John Burke Muir Editor Award
Jon Boeckenstedt is vice provost for enrollment management at Oregon State University. His "Admitting Things" blog is widely respected and viewed as a clear, compassionate voice backed up by data. With his finger on the pulse of college admission and enrollment management, his fearless writing insightfully supports the college admission profession and the students they serve.
NACAC RISING STAR AWARDS
The Rising Star Award honors new members and programs of NACAC affiliates that exemplify excellence and dedication to serving the needs of students in the transition from high school to college. This year, one individual and three programs were honored.
- Erik Ryan (Iowa ACAC)
Erik Ryan is the assistant director of admissions at Mount Mercy University (IA). "Erik is committed to the association, to the students, families, and school counselors of Iowa, to the college admission profession overall and keeps the best interests of students and his admission colleagues at the forefront of every decision. Erik keeps the best interests of students and his admission colleagues at the forefront of every decision. He has made a name for himself in his brief time in the admission world."
Leadership Education Webinar Series (Potomac & Chesapeake ACAC)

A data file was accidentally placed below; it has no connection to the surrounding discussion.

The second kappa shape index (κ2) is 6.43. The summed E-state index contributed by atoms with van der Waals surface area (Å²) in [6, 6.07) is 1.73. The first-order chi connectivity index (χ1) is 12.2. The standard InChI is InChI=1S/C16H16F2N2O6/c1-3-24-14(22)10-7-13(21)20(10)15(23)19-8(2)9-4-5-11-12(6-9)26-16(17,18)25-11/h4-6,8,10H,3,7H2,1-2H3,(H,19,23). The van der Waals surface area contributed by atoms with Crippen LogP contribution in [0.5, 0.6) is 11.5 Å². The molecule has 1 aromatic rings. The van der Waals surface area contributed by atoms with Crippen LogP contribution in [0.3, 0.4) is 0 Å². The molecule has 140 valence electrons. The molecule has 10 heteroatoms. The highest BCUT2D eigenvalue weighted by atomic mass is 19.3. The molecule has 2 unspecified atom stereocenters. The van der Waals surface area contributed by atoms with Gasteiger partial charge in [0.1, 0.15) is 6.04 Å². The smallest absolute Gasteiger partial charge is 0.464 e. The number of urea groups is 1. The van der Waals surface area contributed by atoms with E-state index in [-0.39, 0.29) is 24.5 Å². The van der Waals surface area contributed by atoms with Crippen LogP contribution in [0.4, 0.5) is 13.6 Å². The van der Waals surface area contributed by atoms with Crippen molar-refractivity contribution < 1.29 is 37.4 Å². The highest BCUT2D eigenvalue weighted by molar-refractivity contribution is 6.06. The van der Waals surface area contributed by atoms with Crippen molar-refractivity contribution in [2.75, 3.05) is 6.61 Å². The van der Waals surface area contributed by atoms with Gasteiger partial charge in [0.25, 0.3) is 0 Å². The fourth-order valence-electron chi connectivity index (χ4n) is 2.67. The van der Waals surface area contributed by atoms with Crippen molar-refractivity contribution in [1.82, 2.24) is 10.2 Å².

Anthony Ambrogi, director of college counseling at St. Catherine's School (VA) and Damian Garcia, director of college counseling at Glenelg Country Day School (MD) teamed up to offer a series of six webinars that addressed relevant college admissions topics and a leadership component within each topic. Interest was great and 11 professionals completed the requirements to receive a leadership certificate.
Rural/Small Town SIG Conference & College Fair (Potomac & Chesapeake ACAC)
Alison Weston, assistant director for undergraduate admissions at Radford University (VA), and James Pennix, vice president for enrollment management at Ferrum College (VA), collaborated to create a college fair for school counselors, community college counselors, and independent educational consultants from rural areas of southwestern Virginia and West Virginia, with co-sponsorship support from the Southwest Virginia Higher Education Center.
Public Act 151 (Michigan ACAC)
MACAC actively engaged the support of state education organizations and business groups to inform a bill passed into law in 2017 that amended the requirements for ongoing counselor professional development. As a resut, the number of professional development hours completed by counselors through Michigan Virtual University alone surpasses the tens of thousands. Counselors have contacted both MACAC and members of the state legislature to thank them for this legislation, which has opened up opportunities for counselors to receive professional development they would have never previously had access to and enabled them to play a larger role in advising Michigan students and parents about the wealth of postsecondary options available in the state.
The National Association for College Admission Counseling (NACAC), founded in 1937, is an organization of nearly 14,000 professionals from around the world dedicated to serving students as they make choices about pursuing postsecondary education.